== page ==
Behavioral simulation of digital to analog converters simulation of segmented current steering DAC with utilization of perfect sampling technique
AdvisorPalusinski, Olgierd A.
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PublisherThe University of Arizona.
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AbstractRapid progress in telecommunication and introduction of wireless phones has revolutionized the way, in which the analog signal is treated. High Radio Frequency (RF) pollution caused by increased number of subscribers imposes new requirements on the quality of transmitted RF signal. These requirements are met by introduction of Digital Direct Synthesis (DDS) of Intermediate Frequency (IF). The DDS eliminates the analog IF mixing stage, which is responsible interference with modulated signal. The high accuracy of DDS modulation is possible only with high quality digital-to-analog conversion. The design of Digital-to-Analog Converters (DAC) providing high-speed and high-resolution is extremely difficult. To overcome problems caused by manufacturing process variation numerous techniques such as thermometer coding or calibration are utilized in DAC design. However, in many cases implementation of these techniques becomes a source of new problems such as clock jitter or glitch. To solve them simulation of DAC, depicting numerous effects of physical phenomena, is an absolute necessity. Unfortunately such simulation with utilization of off-the-shelf mixed signal simulators is very demanding. Therefore simulation of all DAC circuit becomes impractical due to long simulation time or lack of good models of still studied phenomena such as glitch. A novel method allowing for simultaneous and accurate representation of numerous phenomena and significantly increasing simulation speed is proposed. The method is called a Perfect Sampling Technique (PST) and it allows for precise calculation of most important in telecommunication dynamic DAC performance metric---the Spurious Free Dynamic Range (SFDR). The technique was primarily built to overcome the deficiencies of popular Discrete Fourier Transform (DFT). This novel approach allows for concurrent simulation of the following phenomena: deterministic and random clock jitter, random and graded current source mismatch, and the glitch and output finite impedance. The implemented in Visual C++ simulator provides means of representation of various DAC structures: segmentation (thermometer and binary coding), 2D layout of current source matrix and analog switch dynamic characteristics. It utilizes behavioral models of DAC building blocks (analog switches) in custom-built extremely fast event driven simulation framework. It also provides means for parametric, statistical, transient and spectral analysis of DAC.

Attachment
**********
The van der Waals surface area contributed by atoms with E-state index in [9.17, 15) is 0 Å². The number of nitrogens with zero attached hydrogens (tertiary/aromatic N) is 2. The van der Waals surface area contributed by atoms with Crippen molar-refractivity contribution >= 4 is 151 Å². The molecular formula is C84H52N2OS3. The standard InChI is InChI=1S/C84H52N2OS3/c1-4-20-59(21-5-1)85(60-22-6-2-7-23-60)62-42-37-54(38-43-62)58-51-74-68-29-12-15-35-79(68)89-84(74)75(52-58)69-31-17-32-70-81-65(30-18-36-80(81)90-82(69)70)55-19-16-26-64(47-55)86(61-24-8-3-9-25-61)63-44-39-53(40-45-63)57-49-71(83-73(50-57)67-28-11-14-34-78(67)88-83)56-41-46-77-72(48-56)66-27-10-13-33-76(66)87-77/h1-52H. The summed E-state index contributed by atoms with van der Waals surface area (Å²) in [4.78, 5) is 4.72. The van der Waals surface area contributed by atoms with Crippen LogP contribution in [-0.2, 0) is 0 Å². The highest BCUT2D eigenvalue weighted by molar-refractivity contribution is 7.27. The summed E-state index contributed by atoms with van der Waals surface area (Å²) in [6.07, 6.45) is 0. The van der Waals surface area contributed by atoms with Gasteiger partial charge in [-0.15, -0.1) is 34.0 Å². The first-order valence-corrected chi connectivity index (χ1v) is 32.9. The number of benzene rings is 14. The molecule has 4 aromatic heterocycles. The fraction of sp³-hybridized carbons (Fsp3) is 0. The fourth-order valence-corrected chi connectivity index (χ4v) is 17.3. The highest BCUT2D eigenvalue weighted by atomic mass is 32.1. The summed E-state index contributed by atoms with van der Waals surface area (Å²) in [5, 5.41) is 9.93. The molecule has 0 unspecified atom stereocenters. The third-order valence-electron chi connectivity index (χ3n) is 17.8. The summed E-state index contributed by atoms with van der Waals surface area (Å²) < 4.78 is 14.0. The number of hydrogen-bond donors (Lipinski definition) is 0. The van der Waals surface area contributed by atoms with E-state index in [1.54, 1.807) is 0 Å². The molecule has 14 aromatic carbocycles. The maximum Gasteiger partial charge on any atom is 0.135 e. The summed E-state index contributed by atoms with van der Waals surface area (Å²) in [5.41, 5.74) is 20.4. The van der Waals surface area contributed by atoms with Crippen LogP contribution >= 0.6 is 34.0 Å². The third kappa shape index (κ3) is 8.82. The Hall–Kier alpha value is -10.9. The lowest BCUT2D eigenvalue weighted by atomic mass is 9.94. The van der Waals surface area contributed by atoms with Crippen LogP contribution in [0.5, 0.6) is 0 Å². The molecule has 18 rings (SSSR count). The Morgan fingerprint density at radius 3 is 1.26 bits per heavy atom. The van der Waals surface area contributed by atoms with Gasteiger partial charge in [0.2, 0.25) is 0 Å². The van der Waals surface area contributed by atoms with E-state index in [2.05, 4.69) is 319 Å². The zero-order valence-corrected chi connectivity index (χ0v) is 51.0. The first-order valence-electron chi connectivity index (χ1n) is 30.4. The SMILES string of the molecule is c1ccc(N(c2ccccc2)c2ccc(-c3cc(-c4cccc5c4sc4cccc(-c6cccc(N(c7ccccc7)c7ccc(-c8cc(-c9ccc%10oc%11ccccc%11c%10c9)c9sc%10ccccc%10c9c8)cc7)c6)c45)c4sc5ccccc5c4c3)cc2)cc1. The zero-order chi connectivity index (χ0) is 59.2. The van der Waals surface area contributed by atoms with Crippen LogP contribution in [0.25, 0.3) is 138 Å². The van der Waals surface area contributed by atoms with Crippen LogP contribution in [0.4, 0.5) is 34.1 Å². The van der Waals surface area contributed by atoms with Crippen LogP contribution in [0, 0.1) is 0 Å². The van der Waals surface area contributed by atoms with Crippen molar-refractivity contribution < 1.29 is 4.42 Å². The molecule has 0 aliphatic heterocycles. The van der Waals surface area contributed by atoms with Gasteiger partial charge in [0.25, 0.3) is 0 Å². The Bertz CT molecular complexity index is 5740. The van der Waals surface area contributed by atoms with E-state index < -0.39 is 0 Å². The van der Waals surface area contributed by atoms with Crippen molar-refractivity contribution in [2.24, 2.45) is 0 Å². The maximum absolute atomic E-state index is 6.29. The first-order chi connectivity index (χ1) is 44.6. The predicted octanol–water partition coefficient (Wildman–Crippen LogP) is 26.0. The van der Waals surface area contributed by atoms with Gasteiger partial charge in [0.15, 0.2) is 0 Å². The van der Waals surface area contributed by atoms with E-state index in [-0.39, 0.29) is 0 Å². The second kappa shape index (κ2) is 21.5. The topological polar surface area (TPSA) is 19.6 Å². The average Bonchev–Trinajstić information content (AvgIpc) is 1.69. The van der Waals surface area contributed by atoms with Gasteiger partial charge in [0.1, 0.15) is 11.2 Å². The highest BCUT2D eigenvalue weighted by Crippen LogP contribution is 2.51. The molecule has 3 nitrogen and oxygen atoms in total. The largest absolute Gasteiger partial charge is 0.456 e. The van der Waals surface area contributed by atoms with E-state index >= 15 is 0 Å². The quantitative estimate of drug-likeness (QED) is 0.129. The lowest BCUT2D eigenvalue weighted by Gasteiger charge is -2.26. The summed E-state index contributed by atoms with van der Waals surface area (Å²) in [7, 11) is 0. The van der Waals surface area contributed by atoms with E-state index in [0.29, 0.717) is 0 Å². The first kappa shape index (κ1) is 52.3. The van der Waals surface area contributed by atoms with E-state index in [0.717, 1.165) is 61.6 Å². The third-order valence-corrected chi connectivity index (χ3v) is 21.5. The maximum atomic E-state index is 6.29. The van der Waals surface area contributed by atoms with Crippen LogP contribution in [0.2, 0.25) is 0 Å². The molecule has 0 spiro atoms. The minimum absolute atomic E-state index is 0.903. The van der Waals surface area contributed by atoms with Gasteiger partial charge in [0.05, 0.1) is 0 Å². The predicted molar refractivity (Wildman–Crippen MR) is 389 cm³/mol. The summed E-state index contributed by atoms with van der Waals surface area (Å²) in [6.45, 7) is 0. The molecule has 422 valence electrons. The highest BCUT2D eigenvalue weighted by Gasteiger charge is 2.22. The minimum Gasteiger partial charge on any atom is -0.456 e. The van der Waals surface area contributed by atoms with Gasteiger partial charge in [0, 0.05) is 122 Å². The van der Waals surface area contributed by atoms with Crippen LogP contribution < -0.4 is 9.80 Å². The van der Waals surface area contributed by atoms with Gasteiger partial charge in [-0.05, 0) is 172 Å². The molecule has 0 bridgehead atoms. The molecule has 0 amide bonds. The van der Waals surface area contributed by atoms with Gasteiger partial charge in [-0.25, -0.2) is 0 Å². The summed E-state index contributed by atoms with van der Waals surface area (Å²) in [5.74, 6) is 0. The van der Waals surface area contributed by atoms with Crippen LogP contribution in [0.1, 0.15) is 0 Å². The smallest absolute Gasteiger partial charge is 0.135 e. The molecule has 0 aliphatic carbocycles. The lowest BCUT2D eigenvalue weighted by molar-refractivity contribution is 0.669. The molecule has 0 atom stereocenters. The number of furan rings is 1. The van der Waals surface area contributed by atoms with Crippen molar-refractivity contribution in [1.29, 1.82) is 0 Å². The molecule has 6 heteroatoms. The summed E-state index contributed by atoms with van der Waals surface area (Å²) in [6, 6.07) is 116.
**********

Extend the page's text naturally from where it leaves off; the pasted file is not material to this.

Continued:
Degree ProgramGraduate College
Electrical and Computer Engineering